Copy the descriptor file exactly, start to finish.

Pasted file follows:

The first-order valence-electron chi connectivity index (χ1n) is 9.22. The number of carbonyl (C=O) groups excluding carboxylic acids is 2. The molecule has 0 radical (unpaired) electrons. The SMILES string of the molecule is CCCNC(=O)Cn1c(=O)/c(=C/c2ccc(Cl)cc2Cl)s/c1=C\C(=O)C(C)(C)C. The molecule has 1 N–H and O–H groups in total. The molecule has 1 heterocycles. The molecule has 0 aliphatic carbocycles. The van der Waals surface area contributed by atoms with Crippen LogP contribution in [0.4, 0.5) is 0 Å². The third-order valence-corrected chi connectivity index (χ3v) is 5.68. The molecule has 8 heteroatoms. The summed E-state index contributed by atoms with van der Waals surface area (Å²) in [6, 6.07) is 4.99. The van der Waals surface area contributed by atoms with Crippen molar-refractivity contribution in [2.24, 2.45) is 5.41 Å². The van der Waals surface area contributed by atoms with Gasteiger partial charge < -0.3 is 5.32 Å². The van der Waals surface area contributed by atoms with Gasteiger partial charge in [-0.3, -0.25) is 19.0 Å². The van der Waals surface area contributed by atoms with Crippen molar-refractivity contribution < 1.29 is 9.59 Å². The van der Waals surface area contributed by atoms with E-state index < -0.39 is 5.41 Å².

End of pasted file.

The first-order valence-electron chi connectivity index (χ1n) is 9.22. The number of carbonyl (C=O) groups excluding carboxylic acids is 2. The molecule has 0 radical (unpaired) electrons. The SMILES string of the molecule is CCCNC(=O)Cn1c(=O)/c(=C/c2ccc(Cl)cc2Cl)s/c1=C\C(=O)C(C)(C)C. The molecule has 1 N–H and O–H groups in total. The molecule has 1 heterocycles. The molecule has 0 aliphatic carbocycles. The van der Waals surface area contributed by atoms with Crippen LogP contribution in [0.4, 0.5) is 0 Å². The third-order valence-corrected chi connectivity index (χ3v) is 5.68. The molecule has 8 heteroatoms. The summed E-state index contributed by atoms with van der Waals surface area (Å²) in [6, 6.07) is 4.99. The van der Waals surface area contributed by atoms with Crippen molar-refractivity contribution in [2.24, 2.45) is 5.41 Å². The van der Waals surface area contributed by atoms with Gasteiger partial charge < -0.3 is 5.32 Å². The van der Waals surface area contributed by atoms with Gasteiger partial charge in [-0.3, -0.25) is 19.0 Å². The van der Waals surface area contributed by atoms with Crippen molar-refractivity contribution < 1.29 is 9.59 Å². The van der Waals surface area contributed by atoms with E-state index < -0.39 is 5.41 Å².